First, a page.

CDC tests showed an average formaldehyde level of 77 parts per billion, with a low of 3 parts per billion and a high of 590 parts per billion. The average level in new homes is 10 to 20 parts per billion. Formaldehyde is a known carcinogen, and long-term exposure to levels of 77 parts per billion could have serious effects. Even this long-awaited CDC study was "marred by ... flaws," according to the Atlanta Journal-Constitution. CDC scientists who conducted the study used an unusually high threshold of hazard to evaluate the formaldehyde in the trailers: Instead of 30 parts per billion, they used 300 parts per billion, 10 times greater than the long-term standard.
The usual CDC standard says that people exposed to as little as 30 parts of formaldehyde per billion parts of air for more than two weeks can suffer constricted airways, headaches, and rashes. Almost all of the trailers measured above that level. In November 2008, there were still 9,300 families in trailers and 1,600 in hotel rooms across the Gulf Coast.
A November 2008 study from the New York?based children's health fund, Legacy of Shame, found that children in a federally funded FEMA Baton Rouge trailer park have serious health problems. It found that 41 percent of children younger than 4 were diagnosed with iron-deficiency anemia, more than double the rate of children living in New York City homeless shelters; 55 percent of elementary-school-age children had a behavior or learning problem; 42 percent of children were diagnosed with allergic rhinitis, known as hay fever, and/or upper respiratory infection; and 24 percent had a cluster of allergies and upper respiratory and skin ailments.
Even before the storm, these were some of the nation's neediest children and represented some of the sickest of the estimated 30,000 children living in trailers and temporary housing in the region.
Unequal Flood Protection
The racially charged patterns of suffering after Katrina mirror the disparity in what the government is doing to mitigate damage from the next Katrina. The Army Corps of Engineers is working to fix 350 miles of levees and floodwalls (220 miles of which have already been repaired); build new flood gates and pump stations at the mouths of three outfall canals; and strengthen existing walls and levees at important points. By May 2008, the Army Corps had spent $4 billion of the $14 billion set aside by Congress to repair and upgrade the metropolitan area's levees by 2011. After spending more than $22 million on repairs, the 17th Street levee, the one that broke with catastrophic effect during Hurricane Katrina, leaked again in May 2008. Some outside experts say billions more could be needed and that some of the work already completed may need to be redone.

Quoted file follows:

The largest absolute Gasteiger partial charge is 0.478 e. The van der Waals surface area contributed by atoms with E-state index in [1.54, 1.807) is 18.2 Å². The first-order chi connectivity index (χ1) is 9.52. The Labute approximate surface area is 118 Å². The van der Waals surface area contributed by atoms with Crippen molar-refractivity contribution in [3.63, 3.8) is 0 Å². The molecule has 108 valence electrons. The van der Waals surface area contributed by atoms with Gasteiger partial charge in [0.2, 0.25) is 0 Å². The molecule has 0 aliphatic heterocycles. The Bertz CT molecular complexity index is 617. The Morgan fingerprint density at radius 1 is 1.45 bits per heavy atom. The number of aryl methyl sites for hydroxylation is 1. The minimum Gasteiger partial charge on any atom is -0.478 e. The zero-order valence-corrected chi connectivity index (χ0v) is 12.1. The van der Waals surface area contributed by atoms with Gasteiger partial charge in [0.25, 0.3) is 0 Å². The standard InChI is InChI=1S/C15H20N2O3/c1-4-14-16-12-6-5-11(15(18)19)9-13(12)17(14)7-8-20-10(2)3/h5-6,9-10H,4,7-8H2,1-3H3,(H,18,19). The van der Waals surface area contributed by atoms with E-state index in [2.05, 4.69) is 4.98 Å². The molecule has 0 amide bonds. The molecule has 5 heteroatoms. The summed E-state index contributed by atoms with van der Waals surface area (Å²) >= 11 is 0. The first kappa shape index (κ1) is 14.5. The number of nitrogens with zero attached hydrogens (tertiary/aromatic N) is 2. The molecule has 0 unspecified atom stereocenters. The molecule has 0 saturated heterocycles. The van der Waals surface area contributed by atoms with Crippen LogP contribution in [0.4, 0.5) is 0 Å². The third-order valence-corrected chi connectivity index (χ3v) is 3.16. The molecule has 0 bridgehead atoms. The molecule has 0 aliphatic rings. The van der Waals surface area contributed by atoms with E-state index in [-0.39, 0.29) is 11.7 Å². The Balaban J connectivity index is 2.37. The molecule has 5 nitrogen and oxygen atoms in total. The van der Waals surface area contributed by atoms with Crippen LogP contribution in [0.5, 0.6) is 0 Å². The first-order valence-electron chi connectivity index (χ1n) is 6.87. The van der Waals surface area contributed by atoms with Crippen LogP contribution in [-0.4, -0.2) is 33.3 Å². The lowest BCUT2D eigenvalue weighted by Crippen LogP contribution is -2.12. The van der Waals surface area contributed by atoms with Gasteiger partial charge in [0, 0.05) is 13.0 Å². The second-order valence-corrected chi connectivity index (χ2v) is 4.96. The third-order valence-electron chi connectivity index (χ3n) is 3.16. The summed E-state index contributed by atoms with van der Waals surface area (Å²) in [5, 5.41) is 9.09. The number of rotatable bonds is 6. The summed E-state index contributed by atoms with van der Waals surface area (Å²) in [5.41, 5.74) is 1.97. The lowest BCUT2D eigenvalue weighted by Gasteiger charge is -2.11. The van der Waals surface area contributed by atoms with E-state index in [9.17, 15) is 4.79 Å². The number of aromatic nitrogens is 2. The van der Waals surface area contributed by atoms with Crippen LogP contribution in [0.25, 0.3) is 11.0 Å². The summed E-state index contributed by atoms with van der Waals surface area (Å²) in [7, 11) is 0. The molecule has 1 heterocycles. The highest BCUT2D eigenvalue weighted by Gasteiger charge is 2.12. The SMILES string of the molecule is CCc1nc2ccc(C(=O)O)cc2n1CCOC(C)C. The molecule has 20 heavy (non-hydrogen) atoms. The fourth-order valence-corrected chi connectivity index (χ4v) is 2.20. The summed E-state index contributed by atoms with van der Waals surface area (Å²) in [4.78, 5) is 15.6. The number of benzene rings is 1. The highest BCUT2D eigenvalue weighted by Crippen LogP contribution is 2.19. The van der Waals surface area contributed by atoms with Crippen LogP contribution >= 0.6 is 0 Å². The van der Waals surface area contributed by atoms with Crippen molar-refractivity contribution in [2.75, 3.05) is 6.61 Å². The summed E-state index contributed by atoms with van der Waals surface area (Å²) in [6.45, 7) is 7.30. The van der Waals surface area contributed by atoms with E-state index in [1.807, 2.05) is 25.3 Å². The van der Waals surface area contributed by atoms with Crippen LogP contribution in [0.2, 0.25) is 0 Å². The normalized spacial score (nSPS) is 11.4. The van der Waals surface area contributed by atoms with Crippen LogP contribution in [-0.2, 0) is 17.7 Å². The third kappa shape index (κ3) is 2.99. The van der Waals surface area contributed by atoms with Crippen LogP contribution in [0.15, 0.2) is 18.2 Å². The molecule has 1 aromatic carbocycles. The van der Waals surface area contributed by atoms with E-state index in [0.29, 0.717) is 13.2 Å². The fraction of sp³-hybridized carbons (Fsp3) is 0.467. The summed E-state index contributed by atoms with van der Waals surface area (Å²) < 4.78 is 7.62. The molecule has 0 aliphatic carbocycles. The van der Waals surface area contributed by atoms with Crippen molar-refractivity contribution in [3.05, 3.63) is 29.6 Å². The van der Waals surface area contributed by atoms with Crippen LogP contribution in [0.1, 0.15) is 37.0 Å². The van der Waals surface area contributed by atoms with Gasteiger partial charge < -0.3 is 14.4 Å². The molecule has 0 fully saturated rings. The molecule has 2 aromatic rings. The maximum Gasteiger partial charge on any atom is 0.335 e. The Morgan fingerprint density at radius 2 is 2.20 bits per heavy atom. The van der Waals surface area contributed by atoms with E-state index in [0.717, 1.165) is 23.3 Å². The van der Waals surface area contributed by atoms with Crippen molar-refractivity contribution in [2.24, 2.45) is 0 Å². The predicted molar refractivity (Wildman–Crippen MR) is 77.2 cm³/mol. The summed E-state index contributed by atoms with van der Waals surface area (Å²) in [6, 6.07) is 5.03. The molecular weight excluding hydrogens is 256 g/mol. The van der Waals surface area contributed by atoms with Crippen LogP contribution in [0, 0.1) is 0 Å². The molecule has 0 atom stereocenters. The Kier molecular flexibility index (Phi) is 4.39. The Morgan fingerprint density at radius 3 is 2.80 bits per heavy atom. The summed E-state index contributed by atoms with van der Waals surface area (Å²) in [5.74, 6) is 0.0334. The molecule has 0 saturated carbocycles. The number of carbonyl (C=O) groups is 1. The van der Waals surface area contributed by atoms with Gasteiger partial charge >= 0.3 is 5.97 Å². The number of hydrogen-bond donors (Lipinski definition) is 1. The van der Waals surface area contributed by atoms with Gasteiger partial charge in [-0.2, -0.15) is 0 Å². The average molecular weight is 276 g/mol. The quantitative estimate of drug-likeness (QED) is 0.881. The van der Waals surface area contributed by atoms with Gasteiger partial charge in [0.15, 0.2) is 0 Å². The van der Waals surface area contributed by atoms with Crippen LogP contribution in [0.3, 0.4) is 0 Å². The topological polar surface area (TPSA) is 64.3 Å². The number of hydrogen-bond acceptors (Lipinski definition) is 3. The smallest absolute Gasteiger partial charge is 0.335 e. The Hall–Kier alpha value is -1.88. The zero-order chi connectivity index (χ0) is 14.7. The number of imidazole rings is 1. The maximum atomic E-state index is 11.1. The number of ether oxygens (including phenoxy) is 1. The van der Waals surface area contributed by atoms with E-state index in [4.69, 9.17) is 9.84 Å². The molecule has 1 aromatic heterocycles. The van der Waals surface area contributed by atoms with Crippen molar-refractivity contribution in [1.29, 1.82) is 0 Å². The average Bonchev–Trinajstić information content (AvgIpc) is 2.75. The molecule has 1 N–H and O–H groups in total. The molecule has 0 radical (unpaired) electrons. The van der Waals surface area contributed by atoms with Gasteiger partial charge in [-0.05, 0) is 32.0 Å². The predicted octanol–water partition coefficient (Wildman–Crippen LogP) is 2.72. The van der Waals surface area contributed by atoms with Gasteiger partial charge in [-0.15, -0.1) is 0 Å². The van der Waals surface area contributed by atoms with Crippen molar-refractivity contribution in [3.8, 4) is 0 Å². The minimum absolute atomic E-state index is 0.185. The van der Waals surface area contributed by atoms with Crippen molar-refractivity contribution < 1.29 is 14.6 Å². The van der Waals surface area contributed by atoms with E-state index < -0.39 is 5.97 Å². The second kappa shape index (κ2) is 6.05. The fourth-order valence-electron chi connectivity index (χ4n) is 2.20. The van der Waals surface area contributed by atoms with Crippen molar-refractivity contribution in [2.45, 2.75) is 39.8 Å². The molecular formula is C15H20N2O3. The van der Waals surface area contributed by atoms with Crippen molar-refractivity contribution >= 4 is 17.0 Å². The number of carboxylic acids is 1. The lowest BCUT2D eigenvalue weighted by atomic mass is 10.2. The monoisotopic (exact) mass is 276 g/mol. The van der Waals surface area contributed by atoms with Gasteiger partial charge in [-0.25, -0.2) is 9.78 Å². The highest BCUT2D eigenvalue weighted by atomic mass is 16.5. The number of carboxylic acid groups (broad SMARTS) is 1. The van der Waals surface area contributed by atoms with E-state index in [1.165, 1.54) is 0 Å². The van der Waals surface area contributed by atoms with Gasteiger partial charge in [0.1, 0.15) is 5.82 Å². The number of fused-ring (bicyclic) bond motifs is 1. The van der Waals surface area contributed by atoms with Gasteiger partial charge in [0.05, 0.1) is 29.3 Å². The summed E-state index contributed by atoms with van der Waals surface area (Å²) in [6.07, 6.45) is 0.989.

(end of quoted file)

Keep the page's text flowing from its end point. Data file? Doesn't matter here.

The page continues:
After spending billions of dollars on levee repairs, a disproportionately large swath of black New Orleans is still left vulnerable to future flooding. The vast New Orleans East area, which makes up about 60 percent of New Orleans land area and some 40 percent of the tax base before the storm, has had no real increase in levee protection.
Increased levee protection maps closely with the race of neighborhoods, with black neighborhoods such as the 9th Ward, Gentilly, and New Orleans East receiving little if any increased flood protection. These disparities, in turn, could lead insurers and investors to redline and think twice about supporting the rebuilding efforts in vulnerable black areas. For example, the mostly black Upper 9th Ward can expect to receive just 6 inches of increased flood protection compared to 5 and a half feet of increased flood protection in the city's mostly white and affluent Lakeview area.
The government response to environmental threats in post-Katrina New Orleans can best be described as a dismal failure. The "mother of all toxic cleanups" was all rhetoric. A racial divide still exists in the way government responds to toxic contamination, flooding, and public-health threats to blacks and Vietnamese residents. Not only were communities of color differentially affected by post-Katrina environmental threats, they still get different and unequal treatment from the government in planning for the future. Predominantly white communities have seen faster action and better results on all fronts. It is the responsibility of the government to protect all Katrina survivors, not just those who can afford lawyers and experts or those who can "vote with their feet" and exit contaminated and flood-prone neighborhoods.